Skip to comments.The Moose Whisperer: How an Animal Lover Became Friends With Jack the Giant
Posted on 02/19/2012 10:07:11 AM PST by nickcarraway
The moose whisperer: How an animal lover became friends with Jack the giant... just don't mention her boyfriend!
Vanessa Gibson has nurtured Jack since he was three days old
Giant Jack the moose stands six feet tall, weighs almost 1,000lbs and is very protective of his tiny best friend Vanessa Gibson.
The 23-year-old has nurtured Jack since he was three days old and the enormous Alaskan moose is fiercely protective of her.
Playing tag and run, and taking walks around the beautiful grounds of the Alaska Wildlife Conservation Centre in Portage, Vanessa and three year old Jack are inseparable.
Miss Gibson even had to put up with Jack's jealousy over her boyfriend who she brought to visit him one summer. 'This past summer, my boyfriend of two and a half years came to visit me at the centre,' said Miss Gibson. 'I went in to feed Jack, who usually is right over my shoulder as I pour the grain in the trough. 'I looked over and he's standing at the fence, staring at Michael my boyfriend, neither of them moving.
'Now, he was not aggressive in any way and I didn't feel threatened, but Jack wouldn't let me out of the way to see my boyfriend.
'It was a pretty funny situation, I was held captive while my moose took care of any danger! He's sweet.' Gentle giant Jack doesn't let other people talk to Vanessa when he is around, preferring to keep her all to himself.
'Many people do not understand my relationship with him. I want everyone to know that my relationship with Jack is very special and extremely unique,' said Miss Gibson.
'I truly respect Jack's power and strength, and trust my intuition.
(Excerpt) Read more at dailymail.co.uk ...
There was this wacky woman at the stable where I used to ride who was taking all the "horse whispering" courses. She'd be out there chasing her horse around like an idiot. One day the horse tried to mount her. Literally. The owner of the stable told her to take her horse and her voodoo and kindly go somewhere else.
I hope this doesn’t end up like the guy with the hippo, or the bear guy, or....
It’s a wild animal. All the cool stories and desires to be “one with nature” can’t make it otherwise.
I watched Project Nim last night with my wife (now available on Netflix home delivery and DVD). Great movie. Gives good insight to how people can mistakenly project human qualities on animals and forget that they *are animals*.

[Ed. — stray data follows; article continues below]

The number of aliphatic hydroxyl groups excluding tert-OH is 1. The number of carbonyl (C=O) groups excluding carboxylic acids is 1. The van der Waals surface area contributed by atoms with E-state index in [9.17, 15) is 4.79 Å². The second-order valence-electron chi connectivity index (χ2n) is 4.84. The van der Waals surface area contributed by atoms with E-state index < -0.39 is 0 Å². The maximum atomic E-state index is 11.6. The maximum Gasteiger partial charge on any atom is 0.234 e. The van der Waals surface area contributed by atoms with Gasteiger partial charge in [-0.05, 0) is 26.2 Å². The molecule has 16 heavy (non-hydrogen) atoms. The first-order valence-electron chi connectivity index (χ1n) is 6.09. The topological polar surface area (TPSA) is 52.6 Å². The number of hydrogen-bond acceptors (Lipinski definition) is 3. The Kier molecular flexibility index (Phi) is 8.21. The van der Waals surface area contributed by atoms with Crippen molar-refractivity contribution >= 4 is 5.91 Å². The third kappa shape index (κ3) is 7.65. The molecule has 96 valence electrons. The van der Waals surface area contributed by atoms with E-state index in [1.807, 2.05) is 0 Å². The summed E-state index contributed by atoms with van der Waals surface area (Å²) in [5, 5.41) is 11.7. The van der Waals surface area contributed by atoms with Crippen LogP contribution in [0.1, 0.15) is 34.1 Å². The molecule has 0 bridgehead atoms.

It also shows how cruel hippies can be to the animals they supposedly love.
Each year in Alaska more people are injured by moose than by bears. In the past ten years two people have died from moose attacks in the Anchorage area. Each year there are at least 5-1O moose-related injuries in the Anchorage area alone, with many reports of charging moose in neighborhoods or on ski trails.
This woman is a deluded fool.
A righteous man regardeth the life of his beast; but the tender mercies of the wicked are cruel. - Proverbs 12:10
Yeah, I wasn’t too worried about that.
Her horse wasnt a gelding. Very few horses should be left a stud. Its like owning a gorilla.
My wife has a license from the state of Idaho to rescue orphanged ungulates (deer, elk, and moose). We started 6 years ago with an orphaned bull moose calf.
“Maynard” grew from 18 to over 600 lbs. by the time we chased him off in the Spring. He was never aggressive but we never forgot that he was a wild animal. My wife was his “Mom” and he considered me his play partner. That got interesting at times. If he started to get too rambunctious a few harsh words and he would stop and hang his head like a scolded dog. A 600 lb. scolded dog, that is.
Since then we have rescued 4 mule deer fawns, a male elk calf, and over a dozen white tail fawns. We bottle feed them until they are ready for solid food and then open the enclosure gates at the end of summer in what my wife calls “soft release”.
My own experiences with Alaskan moose and “Maynard of Idaho” has taught me that as long as they are well-fed, not threatened, and not in rut they are fairly docile.
That being said, one must ALWAYS treat them as unpredictable wild animals that are not pets. To forget that is to invite trouble.
Yes, you’re right. You should go there and kill it.
Do dead moose please you?
It always amazes me about idiots(usually women) and stallions. I am really surprised more people aren’t killed. I’ve been in the horse business 45 years and have three breeding age stallions. I will not tolerate bad dispositions but still watch mine cloesly. No “whispering” here.
Yep, it most likely will. The foolish woman refuses to acknowledge that “her” moose thinks like a moose.
She will be confronted with it, the hard way, most likely.
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